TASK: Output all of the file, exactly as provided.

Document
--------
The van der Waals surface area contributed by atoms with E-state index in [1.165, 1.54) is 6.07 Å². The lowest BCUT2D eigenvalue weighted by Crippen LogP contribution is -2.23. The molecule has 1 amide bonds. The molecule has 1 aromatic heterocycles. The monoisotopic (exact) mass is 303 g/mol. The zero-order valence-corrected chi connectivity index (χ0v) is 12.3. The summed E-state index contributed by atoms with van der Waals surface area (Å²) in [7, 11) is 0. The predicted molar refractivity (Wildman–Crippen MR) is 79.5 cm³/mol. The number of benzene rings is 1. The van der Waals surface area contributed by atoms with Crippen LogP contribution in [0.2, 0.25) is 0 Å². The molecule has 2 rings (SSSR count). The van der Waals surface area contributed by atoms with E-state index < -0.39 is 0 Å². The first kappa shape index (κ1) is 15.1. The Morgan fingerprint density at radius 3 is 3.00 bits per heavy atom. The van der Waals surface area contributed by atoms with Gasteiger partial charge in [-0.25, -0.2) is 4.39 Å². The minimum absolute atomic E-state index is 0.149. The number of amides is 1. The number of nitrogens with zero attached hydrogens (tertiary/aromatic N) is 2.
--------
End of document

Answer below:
The van der Waals surface area contributed by atoms with E-state index in [1.165, 1.54) is 6.07 Å². The lowest BCUT2D eigenvalue weighted by Crippen LogP contribution is -2.23. The molecule has 1 amide bonds. The molecule has 1 aromatic heterocycles. The monoisotopic (exact) mass is 303 g/mol. The zero-order valence-corrected chi connectivity index (χ0v) is 12.3. The summed E-state index contributed by atoms with van der Waals surface area (Å²) in [7, 11) is 0. The predicted molar refractivity (Wildman–Crippen MR) is 79.5 cm³/mol. The number of benzene rings is 1. The van der Waals surface area contributed by atoms with Crippen LogP contribution in [0.2, 0.25) is 0 Å². The molecule has 2 rings (SSSR count). The van der Waals surface area contributed by atoms with E-state index < -0.39 is 0 Å². The first kappa shape index (κ1) is 15.1. The Morgan fingerprint density at radius 3 is 3.00 bits per heavy atom. The van der Waals surface area contributed by atoms with Gasteiger partial charge in [-0.25, -0.2) is 4.39 Å². The minimum absolute atomic E-state index is 0.149. The number of amides is 1. The number of nitrogens with zero attached hydrogens (tertiary/aromatic N) is 2.